'They both proved me wrong.' My voice was low; choked. 'I think, what I'm trying to say, in my own clumsy way is, I really love that girl. I just wish I knew how to tell her that.'
'There is little need. She knows this.' Tanith assured me softly. 'Yon Lady Helen is a most astute person, and doth love thee also; t'is plain to see. To say as much, methinks, would'st come as hard to her, as to thee.'
'Probably.' I took a last look up and down the street. 'Right; we'll give it another hour or so, while we get ready, then we're gone.'
Tanith didn't reply. She turned and retrieved the box. Lifting the lid, she pulled out a walking boot, and inspected it critically for a moment.
'My Lady Helen doth have a good eye.' She decided, replacing the boot in with its partner.
'Good; you're going to need those.' I locked the shop door, and led the way upstairs. 'There's no telling, how much time we have, before somebody in power thinks to send somebody else to check up on us.' I grabbed one the packs, and headed towards the kitchen. Setting the pack down, I reached for the first tin in the mound we'd stockpiled earlier.
As I worked, filling the larger of the two backpacks with food and water, Tanith seated herself at the kitchen table, and removed her new boots from the box. She had selected a warm dark outfit from among the selection in Rebecca's wardrobe, plus a couple of other items small enough to fit in her pack, which also held the box containing the Cross. There was no telling how long we were likely to be on the road, but we needed enough to last us at least a few days. At least, my metabolism had stabilized, I told myself; my dietary requirements were, barring any injury sustained on our travels, close to my pre-Avalon levels. Hopefully, we'd be able to pick up or buy, more supplies on the road, at least, until we crossed the Barrier. If we could cross the Barrier.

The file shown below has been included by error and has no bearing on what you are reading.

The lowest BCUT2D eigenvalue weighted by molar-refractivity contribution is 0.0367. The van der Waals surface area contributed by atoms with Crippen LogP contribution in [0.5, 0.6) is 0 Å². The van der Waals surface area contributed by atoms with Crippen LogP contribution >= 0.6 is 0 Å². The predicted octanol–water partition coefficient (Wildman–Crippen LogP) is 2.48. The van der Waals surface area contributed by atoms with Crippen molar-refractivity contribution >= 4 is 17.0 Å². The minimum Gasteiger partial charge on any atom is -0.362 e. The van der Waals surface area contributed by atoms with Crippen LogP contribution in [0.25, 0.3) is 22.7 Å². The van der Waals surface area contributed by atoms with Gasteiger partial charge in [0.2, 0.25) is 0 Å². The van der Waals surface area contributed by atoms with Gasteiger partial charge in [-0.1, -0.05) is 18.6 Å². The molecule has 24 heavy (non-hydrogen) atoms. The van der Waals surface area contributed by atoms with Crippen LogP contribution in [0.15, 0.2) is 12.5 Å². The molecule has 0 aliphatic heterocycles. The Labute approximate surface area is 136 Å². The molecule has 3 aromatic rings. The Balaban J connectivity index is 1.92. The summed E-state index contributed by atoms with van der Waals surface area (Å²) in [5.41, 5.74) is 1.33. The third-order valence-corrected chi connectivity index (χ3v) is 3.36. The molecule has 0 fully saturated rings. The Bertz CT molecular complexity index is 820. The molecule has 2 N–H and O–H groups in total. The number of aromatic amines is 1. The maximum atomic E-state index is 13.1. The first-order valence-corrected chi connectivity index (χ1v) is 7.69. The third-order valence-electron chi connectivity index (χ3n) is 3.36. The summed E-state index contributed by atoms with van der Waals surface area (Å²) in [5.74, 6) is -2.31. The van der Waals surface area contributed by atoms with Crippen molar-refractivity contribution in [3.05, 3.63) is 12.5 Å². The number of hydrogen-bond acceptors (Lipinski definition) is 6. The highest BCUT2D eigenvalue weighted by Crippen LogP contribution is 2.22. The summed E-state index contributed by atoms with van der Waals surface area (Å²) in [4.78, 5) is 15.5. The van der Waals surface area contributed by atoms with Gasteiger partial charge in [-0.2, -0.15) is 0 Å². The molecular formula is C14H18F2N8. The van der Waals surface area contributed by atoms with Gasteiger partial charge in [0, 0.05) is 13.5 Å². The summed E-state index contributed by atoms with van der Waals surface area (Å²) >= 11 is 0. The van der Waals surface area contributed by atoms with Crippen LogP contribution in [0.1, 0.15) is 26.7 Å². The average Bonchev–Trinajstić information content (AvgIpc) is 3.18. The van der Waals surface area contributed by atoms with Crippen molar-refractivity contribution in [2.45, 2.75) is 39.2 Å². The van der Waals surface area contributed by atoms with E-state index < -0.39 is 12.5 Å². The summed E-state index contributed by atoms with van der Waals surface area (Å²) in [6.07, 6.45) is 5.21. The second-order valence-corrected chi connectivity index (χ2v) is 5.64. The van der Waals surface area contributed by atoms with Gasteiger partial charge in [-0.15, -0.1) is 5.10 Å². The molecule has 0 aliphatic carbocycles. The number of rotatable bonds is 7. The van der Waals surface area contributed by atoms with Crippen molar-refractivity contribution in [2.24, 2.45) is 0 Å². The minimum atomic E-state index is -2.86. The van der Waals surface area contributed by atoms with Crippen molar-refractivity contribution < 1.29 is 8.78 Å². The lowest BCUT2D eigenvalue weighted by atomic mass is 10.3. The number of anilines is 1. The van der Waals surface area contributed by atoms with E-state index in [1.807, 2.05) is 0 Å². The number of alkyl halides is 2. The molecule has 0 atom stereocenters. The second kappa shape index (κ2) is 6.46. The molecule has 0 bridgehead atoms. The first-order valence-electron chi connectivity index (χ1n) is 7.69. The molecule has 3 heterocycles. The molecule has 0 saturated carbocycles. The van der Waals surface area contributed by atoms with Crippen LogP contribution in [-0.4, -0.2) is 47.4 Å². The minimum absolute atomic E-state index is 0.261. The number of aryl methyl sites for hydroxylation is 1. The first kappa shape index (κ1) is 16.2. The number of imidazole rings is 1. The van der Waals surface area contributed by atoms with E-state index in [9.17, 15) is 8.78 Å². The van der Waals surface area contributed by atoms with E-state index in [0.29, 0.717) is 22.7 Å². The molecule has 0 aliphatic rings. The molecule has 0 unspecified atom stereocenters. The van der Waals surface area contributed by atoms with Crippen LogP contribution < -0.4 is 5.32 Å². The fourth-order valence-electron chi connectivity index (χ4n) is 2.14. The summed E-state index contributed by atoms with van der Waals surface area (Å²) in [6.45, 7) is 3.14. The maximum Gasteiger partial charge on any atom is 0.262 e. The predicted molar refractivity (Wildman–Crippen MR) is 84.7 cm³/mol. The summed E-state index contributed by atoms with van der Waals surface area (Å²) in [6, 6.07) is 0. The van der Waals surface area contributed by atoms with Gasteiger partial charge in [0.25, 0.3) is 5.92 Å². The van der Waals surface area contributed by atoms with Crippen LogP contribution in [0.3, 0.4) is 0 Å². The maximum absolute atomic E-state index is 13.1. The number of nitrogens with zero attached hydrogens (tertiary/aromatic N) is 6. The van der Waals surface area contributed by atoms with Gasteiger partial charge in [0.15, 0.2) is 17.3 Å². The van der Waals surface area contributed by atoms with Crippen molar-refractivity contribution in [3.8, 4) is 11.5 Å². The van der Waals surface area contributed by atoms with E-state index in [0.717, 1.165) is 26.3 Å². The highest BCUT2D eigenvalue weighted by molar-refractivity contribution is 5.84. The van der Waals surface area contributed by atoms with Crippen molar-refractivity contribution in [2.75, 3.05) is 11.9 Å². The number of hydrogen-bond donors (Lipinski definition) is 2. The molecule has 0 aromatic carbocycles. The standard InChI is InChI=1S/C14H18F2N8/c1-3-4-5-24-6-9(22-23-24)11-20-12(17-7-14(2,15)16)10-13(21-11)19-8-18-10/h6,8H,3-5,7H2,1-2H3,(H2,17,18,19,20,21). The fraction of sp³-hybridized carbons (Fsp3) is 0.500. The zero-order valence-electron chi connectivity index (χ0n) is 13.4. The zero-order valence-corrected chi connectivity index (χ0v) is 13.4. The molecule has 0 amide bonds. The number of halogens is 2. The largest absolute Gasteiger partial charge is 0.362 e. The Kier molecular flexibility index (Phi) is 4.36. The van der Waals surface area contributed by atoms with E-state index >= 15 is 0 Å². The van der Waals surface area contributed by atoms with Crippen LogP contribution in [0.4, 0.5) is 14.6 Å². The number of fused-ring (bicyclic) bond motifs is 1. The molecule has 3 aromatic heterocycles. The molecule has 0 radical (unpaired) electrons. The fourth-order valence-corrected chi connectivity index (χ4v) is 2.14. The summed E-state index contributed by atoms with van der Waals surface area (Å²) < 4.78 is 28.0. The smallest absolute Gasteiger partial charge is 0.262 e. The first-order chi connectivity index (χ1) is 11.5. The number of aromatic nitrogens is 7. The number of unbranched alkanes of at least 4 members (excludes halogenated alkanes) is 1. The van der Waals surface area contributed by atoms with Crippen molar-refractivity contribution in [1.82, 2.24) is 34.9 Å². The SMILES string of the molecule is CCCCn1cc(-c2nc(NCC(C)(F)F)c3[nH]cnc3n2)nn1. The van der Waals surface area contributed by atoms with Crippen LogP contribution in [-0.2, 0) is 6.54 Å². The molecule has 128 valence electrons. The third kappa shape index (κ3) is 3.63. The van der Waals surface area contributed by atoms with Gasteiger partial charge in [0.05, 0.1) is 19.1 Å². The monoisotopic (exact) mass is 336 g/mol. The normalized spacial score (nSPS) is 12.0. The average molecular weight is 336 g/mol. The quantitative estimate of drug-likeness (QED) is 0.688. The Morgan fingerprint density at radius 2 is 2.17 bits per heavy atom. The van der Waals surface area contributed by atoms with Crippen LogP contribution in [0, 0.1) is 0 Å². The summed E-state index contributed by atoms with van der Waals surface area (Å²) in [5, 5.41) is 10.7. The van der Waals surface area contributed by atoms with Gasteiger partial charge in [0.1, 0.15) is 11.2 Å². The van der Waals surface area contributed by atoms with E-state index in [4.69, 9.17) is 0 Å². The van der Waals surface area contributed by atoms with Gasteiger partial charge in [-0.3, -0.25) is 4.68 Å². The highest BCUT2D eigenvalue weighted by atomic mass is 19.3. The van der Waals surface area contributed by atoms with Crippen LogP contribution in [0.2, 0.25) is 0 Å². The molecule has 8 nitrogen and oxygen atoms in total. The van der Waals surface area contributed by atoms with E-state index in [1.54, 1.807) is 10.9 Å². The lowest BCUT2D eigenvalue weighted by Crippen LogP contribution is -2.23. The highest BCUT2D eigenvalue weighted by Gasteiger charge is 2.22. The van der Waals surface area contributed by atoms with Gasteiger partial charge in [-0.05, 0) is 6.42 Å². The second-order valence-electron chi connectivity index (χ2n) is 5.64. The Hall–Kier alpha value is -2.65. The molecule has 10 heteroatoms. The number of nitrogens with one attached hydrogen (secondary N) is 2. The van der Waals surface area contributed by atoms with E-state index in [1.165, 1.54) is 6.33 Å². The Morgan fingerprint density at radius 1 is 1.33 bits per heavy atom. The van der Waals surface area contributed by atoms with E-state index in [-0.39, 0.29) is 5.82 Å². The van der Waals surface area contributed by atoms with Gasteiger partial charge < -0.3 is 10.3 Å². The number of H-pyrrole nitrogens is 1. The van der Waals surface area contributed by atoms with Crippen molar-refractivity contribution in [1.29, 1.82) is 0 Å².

Finally, both packs were full, and I tightened the drawstrings. 'Ready?' I asked. Tanith looked up and nodded. 'Okay.' I hefted the larger of the two backpacks. 'It's dark enough; no point in putting this off. You're the expert; do we leave by road or cut across the fields?'
'Methinks, we should attempt the road.' Tanith decided after a moment. 'At least, to begin. Any sentries we encounter will pose little problem, in small numbers, and the travelling will be easier.'
'Right.' I passed her pack across. 'The road it is, then.' I disappeared into my bedroom, and returned a moment later carrying the worn leather scabbard that enclosed Albion. Tanith gave the weapon an approving look, and hefted her pack onto her shoulders, checking unconsciously with her fingers, that her Sigil was securely fastened. She glanced at me.
'I am ready.'